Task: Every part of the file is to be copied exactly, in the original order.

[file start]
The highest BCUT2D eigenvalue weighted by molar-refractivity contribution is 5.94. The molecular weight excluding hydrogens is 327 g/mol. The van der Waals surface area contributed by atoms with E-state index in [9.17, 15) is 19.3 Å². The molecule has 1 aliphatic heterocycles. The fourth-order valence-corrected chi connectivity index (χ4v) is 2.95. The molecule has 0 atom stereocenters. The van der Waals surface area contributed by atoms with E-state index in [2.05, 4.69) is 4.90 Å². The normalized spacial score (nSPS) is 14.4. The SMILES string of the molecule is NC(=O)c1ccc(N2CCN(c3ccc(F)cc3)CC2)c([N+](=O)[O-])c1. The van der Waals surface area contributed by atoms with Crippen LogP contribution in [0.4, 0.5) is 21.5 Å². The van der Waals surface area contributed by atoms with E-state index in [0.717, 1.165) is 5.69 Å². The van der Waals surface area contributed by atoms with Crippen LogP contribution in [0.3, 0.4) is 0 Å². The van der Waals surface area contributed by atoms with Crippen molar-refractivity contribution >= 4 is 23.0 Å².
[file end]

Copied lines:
The highest BCUT2D eigenvalue weighted by molar-refractivity contribution is 5.94. The molecular weight excluding hydrogens is 327 g/mol. The van der Waals surface area contributed by atoms with E-state index in [9.17, 15) is 19.3 Å². The molecule has 1 aliphatic heterocycles. The fourth-order valence-corrected chi connectivity index (χ4v) is 2.95. The molecule has 0 atom stereocenters. The van der Waals surface area contributed by atoms with E-state index in [2.05, 4.69) is 4.90 Å². The normalized spacial score (nSPS) is 14.4. The SMILES string of the molecule is NC(=O)c1ccc(N2CCN(c3ccc(F)cc3)CC2)c([N+](=O)[O-])c1. The van der Waals surface area contributed by atoms with Crippen LogP contribution in [0.4, 0.5) is 21.5 Å². The van der Waals surface area contributed by atoms with E-state index in [0.717, 1.165) is 5.69 Å². The van der Waals surface area contributed by atoms with Crippen LogP contribution in [0.3, 0.4) is 0 Å². The van der Waals surface area contributed by atoms with Crippen molar-refractivity contribution >= 4 is 23.0 Å².